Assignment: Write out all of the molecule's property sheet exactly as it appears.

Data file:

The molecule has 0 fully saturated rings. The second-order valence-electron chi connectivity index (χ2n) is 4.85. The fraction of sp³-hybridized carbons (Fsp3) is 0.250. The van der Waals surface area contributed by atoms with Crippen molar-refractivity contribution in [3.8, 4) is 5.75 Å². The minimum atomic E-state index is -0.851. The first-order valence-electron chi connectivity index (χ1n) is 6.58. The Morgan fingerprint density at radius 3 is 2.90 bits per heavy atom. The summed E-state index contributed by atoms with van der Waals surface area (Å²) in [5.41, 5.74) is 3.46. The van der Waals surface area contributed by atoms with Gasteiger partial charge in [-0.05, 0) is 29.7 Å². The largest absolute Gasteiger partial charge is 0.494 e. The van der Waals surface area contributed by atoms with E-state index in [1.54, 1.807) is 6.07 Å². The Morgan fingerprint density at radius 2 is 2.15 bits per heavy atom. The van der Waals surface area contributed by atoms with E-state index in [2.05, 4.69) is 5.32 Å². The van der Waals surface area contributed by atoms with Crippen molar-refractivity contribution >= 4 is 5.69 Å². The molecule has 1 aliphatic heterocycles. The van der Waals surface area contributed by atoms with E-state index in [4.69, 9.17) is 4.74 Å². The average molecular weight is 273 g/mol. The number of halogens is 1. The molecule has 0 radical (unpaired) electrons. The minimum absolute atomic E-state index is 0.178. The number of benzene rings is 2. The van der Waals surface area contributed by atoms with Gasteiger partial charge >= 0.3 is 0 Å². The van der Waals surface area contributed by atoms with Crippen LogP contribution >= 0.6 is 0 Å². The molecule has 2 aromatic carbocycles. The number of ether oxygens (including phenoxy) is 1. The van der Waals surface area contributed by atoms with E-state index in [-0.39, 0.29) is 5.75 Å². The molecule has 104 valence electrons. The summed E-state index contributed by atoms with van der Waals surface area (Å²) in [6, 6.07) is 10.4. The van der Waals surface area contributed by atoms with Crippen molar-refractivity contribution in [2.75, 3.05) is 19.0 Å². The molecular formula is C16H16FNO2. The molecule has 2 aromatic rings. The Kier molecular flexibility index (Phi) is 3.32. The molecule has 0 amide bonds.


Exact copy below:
The molecule has 0 fully saturated rings. The second-order valence-electron chi connectivity index (χ2n) is 4.85. The fraction of sp³-hybridized carbons (Fsp3) is 0.250. The van der Waals surface area contributed by atoms with Crippen molar-refractivity contribution in [3.8, 4) is 5.75 Å². The minimum atomic E-state index is -0.851. The first-order valence-electron chi connectivity index (χ1n) is 6.58. The Morgan fingerprint density at radius 3 is 2.90 bits per heavy atom. The summed E-state index contributed by atoms with van der Waals surface area (Å²) in [5.41, 5.74) is 3.46. The van der Waals surface area contributed by atoms with Gasteiger partial charge in [-0.05, 0) is 29.7 Å². The largest absolute Gasteiger partial charge is 0.494 e. The van der Waals surface area contributed by atoms with E-state index in [1.54, 1.807) is 6.07 Å². The Morgan fingerprint density at radius 2 is 2.15 bits per heavy atom. The van der Waals surface area contributed by atoms with E-state index in [2.05, 4.69) is 5.32 Å². The van der Waals surface area contributed by atoms with Crippen molar-refractivity contribution >= 4 is 5.69 Å². The molecule has 1 aliphatic heterocycles. The van der Waals surface area contributed by atoms with E-state index in [4.69, 9.17) is 4.74 Å². The average molecular weight is 273 g/mol. The number of halogens is 1. The molecule has 0 radical (unpaired) electrons. The minimum absolute atomic E-state index is 0.178. The number of benzene rings is 2. The van der Waals surface area contributed by atoms with Gasteiger partial charge >= 0.3 is 0 Å². The van der Waals surface area contributed by atoms with Crippen LogP contribution >= 0.6 is 0 Å². The molecule has 2 aromatic carbocycles. The number of ether oxygens (including phenoxy) is 1. The van der Waals surface area contributed by atoms with E-state index in [-0.39, 0.29) is 5.75 Å². The molecule has 104 valence electrons. The summed E-state index contributed by atoms with van der Waals surface area (Å²) in [6, 6.07) is 10.4. The van der Waals surface area contributed by atoms with Crippen molar-refractivity contribution in [2.75, 3.05) is 19.0 Å². The molecular formula is C16H16FNO2. The molecule has 2 aromatic rings. The Kier molecular flexibility index (Phi) is 3.32. The molecule has 0 amide bonds.